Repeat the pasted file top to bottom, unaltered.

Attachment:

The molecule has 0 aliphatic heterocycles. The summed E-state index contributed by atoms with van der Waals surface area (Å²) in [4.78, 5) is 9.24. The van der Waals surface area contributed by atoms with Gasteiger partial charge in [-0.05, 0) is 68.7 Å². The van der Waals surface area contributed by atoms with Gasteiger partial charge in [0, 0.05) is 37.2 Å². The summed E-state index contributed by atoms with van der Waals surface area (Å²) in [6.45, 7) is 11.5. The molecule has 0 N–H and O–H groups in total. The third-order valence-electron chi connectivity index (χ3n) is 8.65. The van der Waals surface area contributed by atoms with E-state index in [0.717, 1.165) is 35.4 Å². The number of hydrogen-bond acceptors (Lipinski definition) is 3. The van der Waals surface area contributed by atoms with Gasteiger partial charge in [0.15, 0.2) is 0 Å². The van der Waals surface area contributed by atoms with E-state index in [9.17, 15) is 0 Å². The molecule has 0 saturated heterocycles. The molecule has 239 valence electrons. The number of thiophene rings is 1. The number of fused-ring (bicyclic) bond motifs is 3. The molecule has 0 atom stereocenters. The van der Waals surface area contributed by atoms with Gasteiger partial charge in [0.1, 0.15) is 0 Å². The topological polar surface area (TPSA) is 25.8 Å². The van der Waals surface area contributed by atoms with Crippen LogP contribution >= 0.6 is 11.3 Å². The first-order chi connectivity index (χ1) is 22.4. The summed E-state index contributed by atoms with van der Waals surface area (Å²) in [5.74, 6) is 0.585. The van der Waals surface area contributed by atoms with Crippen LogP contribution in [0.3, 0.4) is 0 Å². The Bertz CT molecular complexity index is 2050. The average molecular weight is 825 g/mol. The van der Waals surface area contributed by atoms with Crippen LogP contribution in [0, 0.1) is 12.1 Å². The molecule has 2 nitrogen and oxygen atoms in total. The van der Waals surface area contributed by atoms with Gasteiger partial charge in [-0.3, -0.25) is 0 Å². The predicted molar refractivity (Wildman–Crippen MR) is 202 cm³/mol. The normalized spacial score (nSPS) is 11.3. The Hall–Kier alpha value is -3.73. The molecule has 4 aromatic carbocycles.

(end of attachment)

The molecule has 0 aliphatic heterocycles. The summed E-state index contributed by atoms with van der Waals surface area (Å²) in [4.78, 5) is 9.24. The van der Waals surface area contributed by atoms with Gasteiger partial charge in [-0.05, 0) is 68.7 Å². The van der Waals surface area contributed by atoms with Gasteiger partial charge in [0, 0.05) is 37.2 Å². The summed E-state index contributed by atoms with van der Waals surface area (Å²) in [6.45, 7) is 11.5. The molecule has 0 N–H and O–H groups in total. The third-order valence-electron chi connectivity index (χ3n) is 8.65. The van der Waals surface area contributed by atoms with E-state index in [0.717, 1.165) is 35.4 Å². The number of hydrogen-bond acceptors (Lipinski definition) is 3. The van der Waals surface area contributed by atoms with Gasteiger partial charge in [0.15, 0.2) is 0 Å². The van der Waals surface area contributed by atoms with E-state index in [9.17, 15) is 0 Å². The molecule has 0 saturated heterocycles. The molecule has 239 valence electrons. The number of thiophene rings is 1. The number of fused-ring (bicyclic) bond motifs is 3. The molecule has 0 atom stereocenters. The van der Waals surface area contributed by atoms with Gasteiger partial charge in [0.1, 0.15) is 0 Å². The topological polar surface area (TPSA) is 25.8 Å². The van der Waals surface area contributed by atoms with Crippen LogP contribution >= 0.6 is 11.3 Å². The first-order chi connectivity index (χ1) is 22.4. The summed E-state index contributed by atoms with van der Waals surface area (Å²) in [5.74, 6) is 0.585. The van der Waals surface area contributed by atoms with Crippen LogP contribution in [0.3, 0.4) is 0 Å². The Bertz CT molecular complexity index is 2050. The average molecular weight is 825 g/mol. The van der Waals surface area contributed by atoms with Crippen LogP contribution in [0, 0.1) is 12.1 Å². The molecule has 2 nitrogen and oxygen atoms in total. The van der Waals surface area contributed by atoms with Gasteiger partial charge in [-0.3, -0.25) is 0 Å². The predicted molar refractivity (Wildman–Crippen MR) is 202 cm³/mol. The normalized spacial score (nSPS) is 11.3. The Hall–Kier alpha value is -3.73. The molecule has 4 aromatic carbocycles.